Alright There, Me Barber?

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source: Ali Imran K

Additional images Ali Imran K

After obtaining his licence to trim, Ali Imran K is now ready to get his hands on the scissors and comb experience, provided that the customers are willing to go under the knife of this freshie. While we’re at it, he also gives us some advice when visiting a barbershop.

It may not come as a big surprise to a lot of you that ever since I moved to New Zealand, I have decided to take up a new career. I’ve always been a big advocate of doing whatever the hell it is I want in life (within reason and legal limits, of course), so here I am, some 33 years of age later, embarking on a journey as a barber.

At my age, I run the risk of being the oldest at most places I go. Although thankfully, I wasn’t at a barber school. I was second oldest.

Let me just say that by the first week, I managed to put a bald spot the size of a 20 cent coin at the back of one man’s head, while slicing open an ear by the second. The response of my second “victim” was, “Good thing I have another one!”

After a couple of months of basic training, I was let loose into the world, and gentlemen everywhere – when I say everywhere, I meant everywhere in Tauranga, New Zealand – would entrust me with their hair and facial whiskers. A lot of them were none the wiser, and luckily for me, a haircut for a lot of men in New Zealand is generally a matter of necessity. Admittedly, there were times when I knew as well as the client that whatever I have produced is of subpar quality. But they manage to surprise me, nevertheless, by returning.

Whilst I do love my job, here are a few things I have learnt thus far from cutting men’s hair professionally:

  1. We are not miracle workers. Don’t ask us to give you David Beckham cut if you’re barely holding on to whatever strands of hair you have left on your head. It’s not going to, nor will it ever, work.
  2. Do not wear a hat before getting your hair cut. It gives you hat hair – flat, kinked, and manipulated into all sorts of unnatural directions. It makes our job that much more difficult, because we have to think of getting rid of it first; by wetting it down, then blowing it before proceeding to cut with as much precision possible. And let’s face it, nobody – least of all, the guys – has time to spend more than 20 minutes getting their hair cut.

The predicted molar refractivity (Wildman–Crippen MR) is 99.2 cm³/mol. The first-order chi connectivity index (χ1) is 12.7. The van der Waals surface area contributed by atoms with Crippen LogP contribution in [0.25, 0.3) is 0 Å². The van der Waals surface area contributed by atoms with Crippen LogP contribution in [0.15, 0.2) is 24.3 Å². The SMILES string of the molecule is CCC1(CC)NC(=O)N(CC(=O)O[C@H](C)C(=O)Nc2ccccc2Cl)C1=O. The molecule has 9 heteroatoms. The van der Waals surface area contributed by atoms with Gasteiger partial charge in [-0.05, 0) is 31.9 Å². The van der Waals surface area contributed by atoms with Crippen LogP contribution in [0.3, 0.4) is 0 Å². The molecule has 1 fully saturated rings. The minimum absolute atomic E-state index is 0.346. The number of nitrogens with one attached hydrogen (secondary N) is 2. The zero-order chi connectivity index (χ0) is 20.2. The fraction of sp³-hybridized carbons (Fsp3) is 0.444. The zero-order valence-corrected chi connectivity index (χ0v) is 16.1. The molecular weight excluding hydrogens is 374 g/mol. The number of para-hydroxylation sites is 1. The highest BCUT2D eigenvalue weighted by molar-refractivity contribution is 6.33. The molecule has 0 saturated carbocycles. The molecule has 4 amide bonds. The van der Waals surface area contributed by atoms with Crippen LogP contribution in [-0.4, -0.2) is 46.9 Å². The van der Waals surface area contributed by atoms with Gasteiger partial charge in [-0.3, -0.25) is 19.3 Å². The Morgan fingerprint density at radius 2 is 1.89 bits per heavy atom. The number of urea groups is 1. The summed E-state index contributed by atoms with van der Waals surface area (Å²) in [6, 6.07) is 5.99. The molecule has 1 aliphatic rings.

3. Don’t bother bringing your child in for a haircut if he is under the age of three. I had one client walk in, exclaiming to me that she had been to all the hairdressers in town, and not one of them can do a simple short back and sides with spiky on top. I asked her how old her son was and she said, “Two.” It was at that point I gave a knowing look to my colleague, and thought to myself, “Lady, the only way your son will be able to get what you want is by magic.” At three years old, you can start to reason with kids, and they can more or less sit still for the duration of a haircut. At one or two, having someone approach your tiny head with scissors and clippers might be quite a daunting, and not to mention, scary undertaking. So, leave it.
  4. When in doubt go for the classic. Guys, if you go to a barbershop not knowing what to get, most men – if not, all – look good with a good ol’ short back and sides. Leave a bit of length to play with on the top, and you should be sweet.
  5. No man buns. There is no haircut I hate more than the notorious man bun – I just hate them! It’s like being indecisive between having really short hair or really long hair. I know, why not have both? Nah, sorry. Doesn’t work that way. At least, not for me anyway.
  6. We’re unbelievable multi-taskers. The moment you walk through the door, it’s our job to analyse your personality and lifestyle, and suit that to the kind of haircut to give you. When we start cutting your hair, we have to think of what we’re going to do, what we are actually doing, how we’re going to get there, and at the same time, be all smiley and friendly about it. Don’t get me wrong, we absolutely love getting into small talks and banters with you, but on occasion when we fall silent, it’s probably because we’re trying to focus. Which brings me to the next point…
  7. If your barber suddenly falls silent, it’s probably because he has done something he shouldn’t have. We make mistakes all the time. Hey, half of the time we don’t even know what we’re doing! But trust that we have the skills and knowledge to fix it.
  8. We will never make you ugly on purpose. It’s our job to make you look fresh, and feel a million bucks when you leave the shop. We know your perfectly coiffed hair will only last until your next shower, but by gosh, for that few hours before, you own it, man!
  9. Do a bit of surveying before choosing your barber. A good rule of thumb to judge a worthy barber is to analyse their own style and work environment. Do they look like they will get what you’re after? Does the barbershop they work in feel best suited to your personality? Sounds judgmental, I know, but it works.
  10. Lastly remember, it’s just hair. Someone in barber school once told me that the difference between a good haircut and a bad haircut is about two weeks. I know a lot of guys take their hair seriously, and we do have clients who come in on a weekly basis to get a fresh cut. But guys, I have news for you, it’s just hair. If it isn’t quite what you’re looking for, wait for two weeks.

Ali was last seen as the Fashion Editor of NewMan Magazine before he fell off the grid of the local fashion world and migrated to New Zealand, where he spends quality time pruning his backyard garden and as read in this latest episode, working as a qualified barber at The Loft Salon and Barbershop.

This opinion piece was featured in the HANGER Autumn/Winter 2015 issue.